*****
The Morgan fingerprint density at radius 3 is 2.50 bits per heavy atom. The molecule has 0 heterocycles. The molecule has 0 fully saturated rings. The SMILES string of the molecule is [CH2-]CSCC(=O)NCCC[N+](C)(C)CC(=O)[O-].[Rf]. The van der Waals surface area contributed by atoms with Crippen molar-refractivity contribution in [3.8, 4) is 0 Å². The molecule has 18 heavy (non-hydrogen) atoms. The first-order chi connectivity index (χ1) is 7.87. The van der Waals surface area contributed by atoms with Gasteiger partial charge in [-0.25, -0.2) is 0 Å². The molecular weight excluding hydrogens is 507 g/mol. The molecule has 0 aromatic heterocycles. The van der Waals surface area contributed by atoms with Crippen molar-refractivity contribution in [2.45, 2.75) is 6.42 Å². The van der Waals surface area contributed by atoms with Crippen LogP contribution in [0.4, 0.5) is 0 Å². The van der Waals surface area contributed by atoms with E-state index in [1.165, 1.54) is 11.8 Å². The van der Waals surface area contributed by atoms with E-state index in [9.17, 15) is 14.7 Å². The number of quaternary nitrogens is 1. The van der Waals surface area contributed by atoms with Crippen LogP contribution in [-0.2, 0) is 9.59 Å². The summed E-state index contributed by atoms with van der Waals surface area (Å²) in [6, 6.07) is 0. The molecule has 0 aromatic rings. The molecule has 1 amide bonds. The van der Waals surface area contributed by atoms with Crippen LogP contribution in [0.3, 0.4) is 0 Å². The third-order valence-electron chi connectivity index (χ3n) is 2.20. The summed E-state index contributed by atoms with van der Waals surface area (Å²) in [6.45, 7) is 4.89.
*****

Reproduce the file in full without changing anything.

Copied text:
The Morgan fingerprint density at radius 3 is 2.50 bits per heavy atom. The molecule has 0 heterocycles. The molecule has 0 fully saturated rings. The SMILES string of the molecule is [CH2-]CSCC(=O)NCCC[N+](C)(C)CC(=O)[O-].[Rf]. The van der Waals surface area contributed by atoms with Crippen molar-refractivity contribution in [3.8, 4) is 0 Å². The molecule has 18 heavy (non-hydrogen) atoms. The first-order chi connectivity index (χ1) is 7.87. The van der Waals surface area contributed by atoms with Gasteiger partial charge in [-0.25, -0.2) is 0 Å². The molecular weight excluding hydrogens is 507 g/mol. The molecule has 0 aromatic heterocycles. The van der Waals surface area contributed by atoms with Crippen molar-refractivity contribution in [2.45, 2.75) is 6.42 Å². The van der Waals surface area contributed by atoms with Crippen LogP contribution in [0.4, 0.5) is 0 Å². The van der Waals surface area contributed by atoms with E-state index in [1.165, 1.54) is 11.8 Å². The van der Waals surface area contributed by atoms with E-state index in [9.17, 15) is 14.7 Å². The number of quaternary nitrogens is 1. The van der Waals surface area contributed by atoms with Crippen LogP contribution in [-0.2, 0) is 9.59 Å². The summed E-state index contributed by atoms with van der Waals surface area (Å²) in [6, 6.07) is 0. The molecule has 0 aromatic rings. The molecule has 1 amide bonds. The van der Waals surface area contributed by atoms with Crippen LogP contribution in [0.3, 0.4) is 0 Å². The third-order valence-electron chi connectivity index (χ3n) is 2.20. The summed E-state index contributed by atoms with van der Waals surface area (Å²) in [6.45, 7) is 4.89.